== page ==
There are no rules to know a good poem or discover a fine new poet. The good poem sings its own song. It rings true from its first line, the breath, pause and accent right, the sound word-music. As we listen or read we forget ourselves. We believe it as we believe any fine work of art. At first reading at least a phrase stays, a line sings in the mind, an image returns, because it is well observed, well-heard. The poem’s detail surprises, a familiar thing made new. A good poem becomes our own because it could not be said better.

All this describes the poems from Sean Borodale’s collection, Bee Journal, an apiarist’s journal, a year in the life and death of a swarm, from bringing the bees home in early summer, ‘noise of weight; /we carried this / through our proscenium of grasses’ to their winter silence, ‘in our hands the corpse of a city’. The poems are true, forensic, beautiful. We are startled by the mixture of the known and the new. Like Maurice Maeterlinck’s prose work, The Life of the Bee, this is bee-science as literature, nature poetry at its best. –Gillian Clarke

 
20th April

Frost, and frost yesterday

and last night.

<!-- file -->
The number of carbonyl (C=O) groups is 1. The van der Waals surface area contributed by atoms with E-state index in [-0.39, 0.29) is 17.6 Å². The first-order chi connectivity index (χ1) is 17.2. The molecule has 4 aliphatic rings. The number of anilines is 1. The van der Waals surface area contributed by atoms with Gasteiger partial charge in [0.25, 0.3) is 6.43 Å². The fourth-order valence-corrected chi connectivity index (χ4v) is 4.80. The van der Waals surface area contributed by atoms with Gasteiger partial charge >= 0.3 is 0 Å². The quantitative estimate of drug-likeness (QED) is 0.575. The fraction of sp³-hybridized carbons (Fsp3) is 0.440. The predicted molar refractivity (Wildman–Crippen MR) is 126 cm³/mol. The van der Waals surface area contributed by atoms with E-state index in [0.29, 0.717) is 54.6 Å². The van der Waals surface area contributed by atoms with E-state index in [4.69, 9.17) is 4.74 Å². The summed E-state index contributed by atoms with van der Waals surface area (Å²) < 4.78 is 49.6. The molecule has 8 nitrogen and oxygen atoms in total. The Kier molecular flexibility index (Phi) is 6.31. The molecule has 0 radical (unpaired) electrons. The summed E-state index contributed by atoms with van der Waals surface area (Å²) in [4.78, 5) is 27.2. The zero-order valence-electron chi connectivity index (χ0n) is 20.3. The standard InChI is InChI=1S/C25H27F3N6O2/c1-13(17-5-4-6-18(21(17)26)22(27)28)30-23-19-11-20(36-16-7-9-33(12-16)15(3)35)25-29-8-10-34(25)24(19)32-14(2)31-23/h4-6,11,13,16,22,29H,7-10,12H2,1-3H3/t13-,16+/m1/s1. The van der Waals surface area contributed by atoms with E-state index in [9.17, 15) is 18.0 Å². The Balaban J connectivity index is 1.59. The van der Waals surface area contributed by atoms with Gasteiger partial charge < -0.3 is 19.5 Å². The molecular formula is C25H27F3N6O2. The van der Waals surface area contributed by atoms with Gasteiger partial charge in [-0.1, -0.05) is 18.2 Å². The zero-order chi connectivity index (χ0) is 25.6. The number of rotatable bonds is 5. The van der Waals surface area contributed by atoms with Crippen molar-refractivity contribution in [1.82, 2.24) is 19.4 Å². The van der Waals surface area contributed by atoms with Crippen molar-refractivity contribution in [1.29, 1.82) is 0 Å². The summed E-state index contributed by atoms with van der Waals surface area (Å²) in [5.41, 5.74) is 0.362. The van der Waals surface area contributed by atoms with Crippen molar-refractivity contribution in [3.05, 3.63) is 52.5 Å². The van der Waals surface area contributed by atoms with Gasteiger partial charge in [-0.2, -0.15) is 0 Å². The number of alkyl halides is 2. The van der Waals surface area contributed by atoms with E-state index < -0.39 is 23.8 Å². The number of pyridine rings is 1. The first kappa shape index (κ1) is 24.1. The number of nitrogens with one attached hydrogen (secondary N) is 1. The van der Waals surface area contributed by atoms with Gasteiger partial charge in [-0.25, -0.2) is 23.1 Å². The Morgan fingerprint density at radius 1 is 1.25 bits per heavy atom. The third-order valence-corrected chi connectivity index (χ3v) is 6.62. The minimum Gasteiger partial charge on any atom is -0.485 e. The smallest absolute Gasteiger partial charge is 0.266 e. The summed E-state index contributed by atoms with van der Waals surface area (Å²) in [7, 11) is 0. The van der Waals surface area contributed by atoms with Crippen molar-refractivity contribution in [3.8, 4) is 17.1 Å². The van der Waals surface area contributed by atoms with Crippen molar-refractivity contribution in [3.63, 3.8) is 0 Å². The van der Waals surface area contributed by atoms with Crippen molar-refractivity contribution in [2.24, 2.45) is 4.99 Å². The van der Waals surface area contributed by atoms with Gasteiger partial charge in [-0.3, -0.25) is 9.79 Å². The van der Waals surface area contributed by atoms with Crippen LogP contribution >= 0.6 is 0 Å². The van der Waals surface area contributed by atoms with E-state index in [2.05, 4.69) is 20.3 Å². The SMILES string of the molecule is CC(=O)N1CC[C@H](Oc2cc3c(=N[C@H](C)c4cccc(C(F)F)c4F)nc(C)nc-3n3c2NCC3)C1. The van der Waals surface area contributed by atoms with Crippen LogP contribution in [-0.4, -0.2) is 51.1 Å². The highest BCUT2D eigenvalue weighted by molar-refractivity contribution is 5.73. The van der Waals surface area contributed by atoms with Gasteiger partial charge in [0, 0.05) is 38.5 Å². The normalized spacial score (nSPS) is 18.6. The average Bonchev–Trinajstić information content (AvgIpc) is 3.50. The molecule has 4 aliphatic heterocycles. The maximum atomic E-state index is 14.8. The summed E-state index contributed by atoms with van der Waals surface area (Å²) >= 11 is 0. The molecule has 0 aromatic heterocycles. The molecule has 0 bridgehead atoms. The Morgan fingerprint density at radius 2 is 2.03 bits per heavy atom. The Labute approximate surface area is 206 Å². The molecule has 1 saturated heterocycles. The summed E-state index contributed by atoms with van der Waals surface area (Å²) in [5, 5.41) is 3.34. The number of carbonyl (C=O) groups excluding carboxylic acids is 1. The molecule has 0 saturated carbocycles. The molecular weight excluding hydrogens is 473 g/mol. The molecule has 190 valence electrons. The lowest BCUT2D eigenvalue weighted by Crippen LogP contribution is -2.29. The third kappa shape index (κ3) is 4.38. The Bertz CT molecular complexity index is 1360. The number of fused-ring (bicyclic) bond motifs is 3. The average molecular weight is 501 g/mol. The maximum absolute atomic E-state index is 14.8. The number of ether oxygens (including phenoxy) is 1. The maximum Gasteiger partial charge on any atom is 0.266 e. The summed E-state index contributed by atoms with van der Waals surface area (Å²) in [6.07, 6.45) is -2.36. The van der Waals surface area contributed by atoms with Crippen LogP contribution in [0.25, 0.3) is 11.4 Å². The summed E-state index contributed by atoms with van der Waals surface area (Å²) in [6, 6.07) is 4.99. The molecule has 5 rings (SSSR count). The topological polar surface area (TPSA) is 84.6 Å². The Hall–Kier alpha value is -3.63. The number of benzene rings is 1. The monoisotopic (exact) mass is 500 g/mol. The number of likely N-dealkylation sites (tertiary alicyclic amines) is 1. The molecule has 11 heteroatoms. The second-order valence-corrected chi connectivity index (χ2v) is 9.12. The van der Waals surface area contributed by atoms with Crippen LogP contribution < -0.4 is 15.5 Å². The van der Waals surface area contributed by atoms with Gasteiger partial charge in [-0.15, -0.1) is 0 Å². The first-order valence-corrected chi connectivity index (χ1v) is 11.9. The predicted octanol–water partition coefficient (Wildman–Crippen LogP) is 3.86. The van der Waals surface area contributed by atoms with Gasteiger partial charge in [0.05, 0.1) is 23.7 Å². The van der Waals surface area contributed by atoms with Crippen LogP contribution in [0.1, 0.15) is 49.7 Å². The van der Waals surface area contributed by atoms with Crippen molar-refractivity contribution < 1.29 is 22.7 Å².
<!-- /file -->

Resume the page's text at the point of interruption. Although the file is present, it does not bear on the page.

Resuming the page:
Strong little moon picked at your bones.

 

The pear on the brink

of unpacking its blossom.

 

One-bee marquees,

nectar festivities, tents.

 

One day only stalls of druggy sugars,

the beers of flowers.

 

Everything is dragged awake;

puts on its music clothes.

 

 

12th November: Winter Honey

To be honest, this is dark stuff; mud, tang

of bitter battery-tasting honey. The woods are in it.

 

Rot, decayed conglomerates, old garlic leaf, tongue

wretched

by dead tastes, stubborn crystal, like rock. Ingredients:

 

ivy, sweat, testosterone, the blood of mites. Something

human

in this flavour surely.

 

Had all the clamber, twist and grip

of light-starved roots, and beetle borehole dust.

 

Deciduous flare of dead leaf,

bright lights leached out like gypsum almost, alabaster

ghost.

 

Do not think this unkind, the effect is slow

and salty in the mouth. A body’s widow in her dying

year.

 

It is bleak with taste and like meat, gamey.

 

This is the offal of the flowers’ nectar.

The sleep of ancient insects runs on this.

 

Giant’s Causeway hexagons we smeared on buttered toast

or just the pellets gouged straight from wax to mouth.

 

Try this addiction:

compounds of starched-cold, lichen-grey light. What else seeps

out?

 

Much work, one bee, ten thousand flowers a day,

to make three teaspoons-worth of this

disconcerting

solid broth

of forest flora full of fox. Immune to wood shade now.

 

Photograph by Todd Huffman.

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